The more I think about it, the more I think this term will go down as the “thank you for not looting” term, more than the “it could have been worse” term. I understand that we are grateful that the court is inching right as opposed to hurtling there. But this is about the big picture, not the pointillist one. While I, too, am grateful that the court didn’t go in for the kill this term on public sector unions, or the regulatory authority of the EPA, or the scope of executive power, I think that planting a seed for the next case to come along and do so can’t be scored as a win, either. The five conservative jurists didn’t quite drive a stake through the heart of campaign finance laws or pull the plug on affirmative action. But they are getting there. And the problem with incremental change, when it is all in the same direction—driving more and more liberty, authority, and “dignity” toward employers, the wealthy, and deregulators—is that we can’t always see it.
I don’t believe for a minute that a court that has taken up arms in a decades-long religious culture war thinks that a decision in Hobby Lobby to bolster the religious liberties of corporations over the objections of their employees stops at the contraception ban. We will be living in Hobby Lobby’s shadow for many years to come.
And it’s not just about Hobby Lobby or McCullen. I find myself worried about a court in which five members are convinced that we sorted out all those pesky race problems in the ’60s, and that women need to be “gently counseled” before they can make a medical decision. (We don’t need “sidewalk counselors” to tell us about “botched abortions.” We have Google.) I worry that this court finds women’s health concerns so unserious that it won’t even engage in a meaningful discussion about them. (It does not afford me great comfort when the court assumes, without explaining, that women’s health care is probably important for argument’s sake, the way Ricky did with Lucy back in the day).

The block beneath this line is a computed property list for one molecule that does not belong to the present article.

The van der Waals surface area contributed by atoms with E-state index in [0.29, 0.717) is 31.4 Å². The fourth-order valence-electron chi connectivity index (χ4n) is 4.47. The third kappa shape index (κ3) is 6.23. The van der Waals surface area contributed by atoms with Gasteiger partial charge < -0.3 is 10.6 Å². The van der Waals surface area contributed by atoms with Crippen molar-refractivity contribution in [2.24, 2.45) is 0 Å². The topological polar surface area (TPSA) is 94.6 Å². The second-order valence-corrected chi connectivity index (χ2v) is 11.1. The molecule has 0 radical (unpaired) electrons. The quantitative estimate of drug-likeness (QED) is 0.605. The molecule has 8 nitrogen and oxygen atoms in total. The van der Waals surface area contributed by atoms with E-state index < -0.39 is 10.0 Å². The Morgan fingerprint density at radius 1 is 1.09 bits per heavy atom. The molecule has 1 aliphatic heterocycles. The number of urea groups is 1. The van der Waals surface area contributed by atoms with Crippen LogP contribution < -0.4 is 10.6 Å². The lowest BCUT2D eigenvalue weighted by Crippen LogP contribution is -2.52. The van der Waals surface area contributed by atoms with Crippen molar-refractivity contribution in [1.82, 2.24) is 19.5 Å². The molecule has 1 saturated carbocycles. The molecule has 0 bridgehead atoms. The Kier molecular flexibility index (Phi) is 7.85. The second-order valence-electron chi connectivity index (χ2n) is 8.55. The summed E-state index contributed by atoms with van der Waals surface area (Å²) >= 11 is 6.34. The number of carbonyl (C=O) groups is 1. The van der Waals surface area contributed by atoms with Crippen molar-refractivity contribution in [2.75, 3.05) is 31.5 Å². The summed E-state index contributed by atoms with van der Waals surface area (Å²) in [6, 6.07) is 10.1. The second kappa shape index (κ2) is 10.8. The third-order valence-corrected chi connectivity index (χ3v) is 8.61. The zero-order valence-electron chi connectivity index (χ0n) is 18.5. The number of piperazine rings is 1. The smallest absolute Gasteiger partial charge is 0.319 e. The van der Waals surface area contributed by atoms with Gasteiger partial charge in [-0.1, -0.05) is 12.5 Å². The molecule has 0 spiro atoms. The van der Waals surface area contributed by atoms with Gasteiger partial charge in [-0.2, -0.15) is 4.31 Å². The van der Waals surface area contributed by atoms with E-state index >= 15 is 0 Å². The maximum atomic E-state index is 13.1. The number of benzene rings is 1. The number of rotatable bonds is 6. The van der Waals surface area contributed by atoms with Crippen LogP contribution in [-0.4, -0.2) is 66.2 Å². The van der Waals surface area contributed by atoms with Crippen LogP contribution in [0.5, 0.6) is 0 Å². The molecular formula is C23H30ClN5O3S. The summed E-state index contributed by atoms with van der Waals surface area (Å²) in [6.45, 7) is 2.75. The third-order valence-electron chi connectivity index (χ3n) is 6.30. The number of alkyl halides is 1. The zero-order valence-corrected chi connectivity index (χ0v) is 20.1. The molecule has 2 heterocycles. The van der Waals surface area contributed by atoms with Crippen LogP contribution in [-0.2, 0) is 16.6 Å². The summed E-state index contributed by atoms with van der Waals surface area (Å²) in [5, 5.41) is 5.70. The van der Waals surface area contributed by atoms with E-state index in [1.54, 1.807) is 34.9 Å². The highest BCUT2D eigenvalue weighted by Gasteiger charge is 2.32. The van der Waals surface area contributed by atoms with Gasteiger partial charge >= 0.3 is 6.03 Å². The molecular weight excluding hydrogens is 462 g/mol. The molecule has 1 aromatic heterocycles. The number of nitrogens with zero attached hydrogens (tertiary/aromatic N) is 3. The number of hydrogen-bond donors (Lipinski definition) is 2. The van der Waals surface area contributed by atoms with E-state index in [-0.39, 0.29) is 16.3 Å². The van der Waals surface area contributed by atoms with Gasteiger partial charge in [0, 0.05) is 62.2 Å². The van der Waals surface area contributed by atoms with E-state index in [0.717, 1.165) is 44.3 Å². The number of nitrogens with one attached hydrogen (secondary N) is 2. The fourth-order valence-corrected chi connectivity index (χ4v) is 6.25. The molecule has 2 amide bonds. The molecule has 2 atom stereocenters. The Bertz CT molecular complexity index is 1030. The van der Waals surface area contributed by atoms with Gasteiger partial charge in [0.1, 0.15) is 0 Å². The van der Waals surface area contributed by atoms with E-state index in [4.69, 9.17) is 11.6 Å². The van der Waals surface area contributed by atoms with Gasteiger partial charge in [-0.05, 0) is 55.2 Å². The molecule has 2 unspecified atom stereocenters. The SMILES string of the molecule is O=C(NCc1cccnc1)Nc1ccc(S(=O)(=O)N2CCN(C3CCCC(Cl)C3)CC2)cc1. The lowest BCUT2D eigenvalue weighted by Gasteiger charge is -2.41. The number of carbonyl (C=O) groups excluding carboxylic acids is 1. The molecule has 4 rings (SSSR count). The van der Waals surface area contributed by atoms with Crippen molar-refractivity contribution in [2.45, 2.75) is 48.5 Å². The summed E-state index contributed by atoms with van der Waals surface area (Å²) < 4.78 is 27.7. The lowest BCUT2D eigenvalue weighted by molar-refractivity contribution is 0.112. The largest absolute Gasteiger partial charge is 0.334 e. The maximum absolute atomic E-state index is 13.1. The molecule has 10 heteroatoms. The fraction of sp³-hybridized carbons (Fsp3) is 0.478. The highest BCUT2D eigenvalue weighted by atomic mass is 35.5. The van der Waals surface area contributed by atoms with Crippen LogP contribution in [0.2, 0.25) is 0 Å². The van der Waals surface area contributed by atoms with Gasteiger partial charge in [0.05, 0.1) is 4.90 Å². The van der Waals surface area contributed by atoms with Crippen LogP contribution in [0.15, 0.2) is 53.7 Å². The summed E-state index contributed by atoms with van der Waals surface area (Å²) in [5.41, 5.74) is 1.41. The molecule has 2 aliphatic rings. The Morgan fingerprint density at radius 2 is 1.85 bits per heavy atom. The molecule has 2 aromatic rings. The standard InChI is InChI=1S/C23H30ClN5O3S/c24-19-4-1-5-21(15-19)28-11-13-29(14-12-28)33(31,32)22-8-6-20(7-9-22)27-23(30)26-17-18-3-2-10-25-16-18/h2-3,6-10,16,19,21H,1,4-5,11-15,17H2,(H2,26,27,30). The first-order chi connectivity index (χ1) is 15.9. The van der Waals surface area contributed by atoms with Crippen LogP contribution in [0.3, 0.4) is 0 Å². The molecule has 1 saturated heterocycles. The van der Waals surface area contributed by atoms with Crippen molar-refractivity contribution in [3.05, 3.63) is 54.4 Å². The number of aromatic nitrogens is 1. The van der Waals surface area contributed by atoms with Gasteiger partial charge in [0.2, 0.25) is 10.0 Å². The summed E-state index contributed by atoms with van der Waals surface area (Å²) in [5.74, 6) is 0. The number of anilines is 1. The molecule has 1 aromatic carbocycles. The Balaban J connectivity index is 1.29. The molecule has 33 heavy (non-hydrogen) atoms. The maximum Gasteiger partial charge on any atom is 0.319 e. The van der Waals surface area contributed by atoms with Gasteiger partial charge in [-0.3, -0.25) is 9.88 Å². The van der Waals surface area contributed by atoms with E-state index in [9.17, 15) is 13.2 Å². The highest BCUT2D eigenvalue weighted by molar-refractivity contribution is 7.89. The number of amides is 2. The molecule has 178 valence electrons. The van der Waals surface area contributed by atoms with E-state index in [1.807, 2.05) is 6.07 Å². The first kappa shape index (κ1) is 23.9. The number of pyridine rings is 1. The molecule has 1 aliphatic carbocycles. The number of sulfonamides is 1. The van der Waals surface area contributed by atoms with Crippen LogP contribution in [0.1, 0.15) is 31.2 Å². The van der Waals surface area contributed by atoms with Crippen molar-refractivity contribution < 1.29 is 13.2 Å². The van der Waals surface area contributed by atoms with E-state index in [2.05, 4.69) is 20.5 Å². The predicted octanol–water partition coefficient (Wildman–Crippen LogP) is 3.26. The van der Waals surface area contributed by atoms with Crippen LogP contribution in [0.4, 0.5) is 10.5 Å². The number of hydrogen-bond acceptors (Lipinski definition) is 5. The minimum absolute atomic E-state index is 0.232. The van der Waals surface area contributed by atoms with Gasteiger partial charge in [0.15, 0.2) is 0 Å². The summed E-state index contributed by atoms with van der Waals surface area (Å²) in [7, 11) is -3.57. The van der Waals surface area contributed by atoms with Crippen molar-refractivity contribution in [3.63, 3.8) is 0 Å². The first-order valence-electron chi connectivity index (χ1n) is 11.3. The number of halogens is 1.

I have come to the point that, whenever I read the word dignity in a majority opinion, I start to flop sweat. Because the majority doesn’t spare a lot of worry for the dignity of one-half the parties in these cases; the alienation of religious minorities who must sit through sectarian prayers; or the minority students at public colleges; or the voters who feel their voices are drowned out by billionaires in election contests. I worry that some of the justices blind themselves to the ways DNA exonerations have changed everything when it comes to the death penalty, or to the actual needs of a minimum wage worker whose doctor believes she should have an IUD, or the facts that led the mostly women in the home care industry to unionize in Illinois. There is a big old world out there full of ghost people who are often dismissed with a footnote, as the court waxes eloquent about the “dignity” of non-people—states and for-profit corporations.
I thank all of you for taking time during what, for Supreme Court watchers, really is Oscar week, and for sharing your thoughts and insights. It is always a pleasure and this year, more than ever, reminded me of why. Have a good summer.